Newspaper article Pittsburgh Post-Gazette (Pittsburgh, PA)

The 'Difficult Men' of Cable's Revolution

Newspaper article Pittsburgh Post-Gazette (Pittsburgh, PA)

The 'Difficult Men' of Cable's Revolution

Article excerpt

When HBO premiered a new mob drama 14 winters ago, there was no reason to anticipate a seismic shift in the way we watch television. Then "The Sopranos" became a pop culture phenomenon and storytelling marvel. You realized if you didn't keep up, you were dead meat at the water cooler. Cable realized if it didn't follow up, a golden opportunity would be squandered. And just like that, a new age of TV- watching took flight.

Brett Martin's "Difficult Men" (Penguin, $27.95) explains and delights in what he calls this Third Golden Age of television. The first, by his reasoning, was the 1950s-era flowering of quality in programs such as Sid Caesar's "Your Show of Shows"; the second was the 1980s' run of prestigious network offerings such as "Hill Street Blues."

Among the difficult men of this ongoing Golden Age are the characters at the dark heart of cable's best series, including "The Sopranos'" Tony Soprano, "Deadwood's" Al Swearengen and "Mad Men's" Don Draper -- and the demanding, generally insecure masterminds of such shows.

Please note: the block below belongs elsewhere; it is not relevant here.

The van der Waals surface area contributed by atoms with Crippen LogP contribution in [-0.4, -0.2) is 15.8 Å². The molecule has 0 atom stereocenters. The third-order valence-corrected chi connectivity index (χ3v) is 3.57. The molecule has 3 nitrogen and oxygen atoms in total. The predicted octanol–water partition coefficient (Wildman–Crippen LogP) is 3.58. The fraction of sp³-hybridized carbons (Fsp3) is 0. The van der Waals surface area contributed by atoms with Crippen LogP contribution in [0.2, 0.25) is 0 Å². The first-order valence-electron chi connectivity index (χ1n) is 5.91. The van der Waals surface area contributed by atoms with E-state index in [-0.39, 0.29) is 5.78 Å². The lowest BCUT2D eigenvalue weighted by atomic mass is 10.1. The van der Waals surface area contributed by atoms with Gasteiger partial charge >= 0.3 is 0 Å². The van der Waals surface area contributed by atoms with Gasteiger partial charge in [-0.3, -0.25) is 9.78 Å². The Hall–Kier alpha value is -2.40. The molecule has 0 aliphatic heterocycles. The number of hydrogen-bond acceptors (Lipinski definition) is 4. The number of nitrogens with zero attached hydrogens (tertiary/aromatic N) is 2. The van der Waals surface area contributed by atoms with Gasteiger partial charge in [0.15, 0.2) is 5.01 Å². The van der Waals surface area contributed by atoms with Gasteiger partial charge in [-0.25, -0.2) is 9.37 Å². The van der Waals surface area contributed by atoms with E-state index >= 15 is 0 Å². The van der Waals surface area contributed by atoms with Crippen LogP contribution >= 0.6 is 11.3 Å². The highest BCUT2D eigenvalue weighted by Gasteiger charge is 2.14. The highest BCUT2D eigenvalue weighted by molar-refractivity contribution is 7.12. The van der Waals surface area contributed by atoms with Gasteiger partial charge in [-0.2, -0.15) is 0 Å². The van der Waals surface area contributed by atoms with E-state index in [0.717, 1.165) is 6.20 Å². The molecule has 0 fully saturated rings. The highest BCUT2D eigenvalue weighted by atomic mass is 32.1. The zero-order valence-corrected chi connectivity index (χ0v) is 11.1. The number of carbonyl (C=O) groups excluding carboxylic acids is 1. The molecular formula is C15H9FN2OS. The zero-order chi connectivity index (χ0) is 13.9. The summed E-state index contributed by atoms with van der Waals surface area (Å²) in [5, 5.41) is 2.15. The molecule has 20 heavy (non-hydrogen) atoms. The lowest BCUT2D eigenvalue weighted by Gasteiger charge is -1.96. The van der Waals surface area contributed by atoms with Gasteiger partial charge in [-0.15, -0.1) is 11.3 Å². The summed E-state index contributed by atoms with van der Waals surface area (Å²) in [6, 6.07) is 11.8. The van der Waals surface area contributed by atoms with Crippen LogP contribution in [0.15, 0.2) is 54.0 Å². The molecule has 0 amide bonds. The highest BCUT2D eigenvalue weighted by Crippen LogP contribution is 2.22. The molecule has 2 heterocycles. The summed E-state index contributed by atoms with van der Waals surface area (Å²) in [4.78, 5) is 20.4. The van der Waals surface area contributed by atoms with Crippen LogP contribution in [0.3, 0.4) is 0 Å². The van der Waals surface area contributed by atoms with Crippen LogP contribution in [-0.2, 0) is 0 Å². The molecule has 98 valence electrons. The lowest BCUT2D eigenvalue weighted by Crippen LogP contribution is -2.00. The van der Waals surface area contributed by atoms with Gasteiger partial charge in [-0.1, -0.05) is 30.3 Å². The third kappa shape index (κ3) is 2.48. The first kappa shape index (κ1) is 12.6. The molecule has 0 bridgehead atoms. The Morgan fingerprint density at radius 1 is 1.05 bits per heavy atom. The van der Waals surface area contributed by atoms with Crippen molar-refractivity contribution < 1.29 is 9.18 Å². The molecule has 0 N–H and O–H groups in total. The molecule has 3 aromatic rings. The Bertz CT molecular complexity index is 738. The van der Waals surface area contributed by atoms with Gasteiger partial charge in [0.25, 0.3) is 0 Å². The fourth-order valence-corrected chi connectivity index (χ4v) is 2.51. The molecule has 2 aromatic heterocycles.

"Thematically there has been this strain of antihero, which is part of what 'Difficult Men' refers to," said Mr. Martin. "That's the defining character of this period: the hero who's seductive, complicated, very difficult to love but lovable nonetheless."

Lovable, almost impossible to quit and entirely a byproduct of the cable model. The lack of content restrictions on pay TV obviously allows for riskier, more mature material.

There's less pressure from advertisers (or no pressure on premium outlets like HBO and Showtime).

Just as important is the 13-episode cable season -- compared with the standard 22-episode network season -- which leads to tighter writing and an open-ended storytelling structure and logic perfect for serialization. Mr. Martin actually considered calling his book "The Power of 13."

A single episode of, say, "Breaking Bad," the AMC series that kicks off its final season Aug. …

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